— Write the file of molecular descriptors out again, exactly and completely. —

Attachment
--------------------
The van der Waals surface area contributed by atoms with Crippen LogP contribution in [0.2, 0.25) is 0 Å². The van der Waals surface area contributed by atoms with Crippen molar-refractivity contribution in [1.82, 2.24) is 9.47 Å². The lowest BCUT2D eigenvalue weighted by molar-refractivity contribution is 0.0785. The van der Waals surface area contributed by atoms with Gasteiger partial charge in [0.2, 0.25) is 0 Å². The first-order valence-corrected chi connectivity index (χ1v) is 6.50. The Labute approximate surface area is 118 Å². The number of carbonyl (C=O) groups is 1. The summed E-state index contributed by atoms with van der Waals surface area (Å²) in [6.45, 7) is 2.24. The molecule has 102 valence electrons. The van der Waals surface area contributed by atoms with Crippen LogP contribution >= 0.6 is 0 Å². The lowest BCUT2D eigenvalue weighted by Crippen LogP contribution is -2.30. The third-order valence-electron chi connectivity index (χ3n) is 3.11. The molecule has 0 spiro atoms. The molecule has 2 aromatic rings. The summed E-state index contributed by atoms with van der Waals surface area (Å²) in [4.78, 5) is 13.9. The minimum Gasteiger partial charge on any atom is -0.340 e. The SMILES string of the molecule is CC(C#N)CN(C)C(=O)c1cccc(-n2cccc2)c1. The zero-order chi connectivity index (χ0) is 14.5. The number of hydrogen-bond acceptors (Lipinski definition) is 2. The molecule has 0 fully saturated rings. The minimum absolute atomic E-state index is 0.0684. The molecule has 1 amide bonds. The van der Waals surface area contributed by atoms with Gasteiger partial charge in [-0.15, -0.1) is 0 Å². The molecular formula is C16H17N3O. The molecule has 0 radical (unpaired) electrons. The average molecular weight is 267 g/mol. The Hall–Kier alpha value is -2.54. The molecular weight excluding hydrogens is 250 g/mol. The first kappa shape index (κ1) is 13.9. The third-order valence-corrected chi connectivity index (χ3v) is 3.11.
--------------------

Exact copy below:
The van der Waals surface area contributed by atoms with Crippen LogP contribution in [0.2, 0.25) is 0 Å². The van der Waals surface area contributed by atoms with Crippen molar-refractivity contribution in [1.82, 2.24) is 9.47 Å². The lowest BCUT2D eigenvalue weighted by molar-refractivity contribution is 0.0785. The van der Waals surface area contributed by atoms with Gasteiger partial charge in [0.2, 0.25) is 0 Å². The first-order valence-corrected chi connectivity index (χ1v) is 6.50. The Labute approximate surface area is 118 Å². The number of carbonyl (C=O) groups is 1. The summed E-state index contributed by atoms with van der Waals surface area (Å²) in [6.45, 7) is 2.24. The molecule has 102 valence electrons. The van der Waals surface area contributed by atoms with Crippen LogP contribution >= 0.6 is 0 Å². The lowest BCUT2D eigenvalue weighted by Crippen LogP contribution is -2.30. The third-order valence-electron chi connectivity index (χ3n) is 3.11. The molecule has 0 spiro atoms. The molecule has 2 aromatic rings. The summed E-state index contributed by atoms with van der Waals surface area (Å²) in [4.78, 5) is 13.9. The minimum Gasteiger partial charge on any atom is -0.340 e. The SMILES string of the molecule is CC(C#N)CN(C)C(=O)c1cccc(-n2cccc2)c1. The zero-order chi connectivity index (χ0) is 14.5. The number of hydrogen-bond acceptors (Lipinski definition) is 2. The molecule has 0 fully saturated rings. The minimum absolute atomic E-state index is 0.0684. The molecule has 1 amide bonds. The van der Waals surface area contributed by atoms with Gasteiger partial charge in [-0.15, -0.1) is 0 Å². The molecular formula is C16H17N3O. The molecule has 0 radical (unpaired) electrons. The average molecular weight is 267 g/mol. The Hall–Kier alpha value is -2.54. The molecular weight excluding hydrogens is 250 g/mol. The first kappa shape index (κ1) is 13.9. The third-order valence-corrected chi connectivity index (χ3v) is 3.11.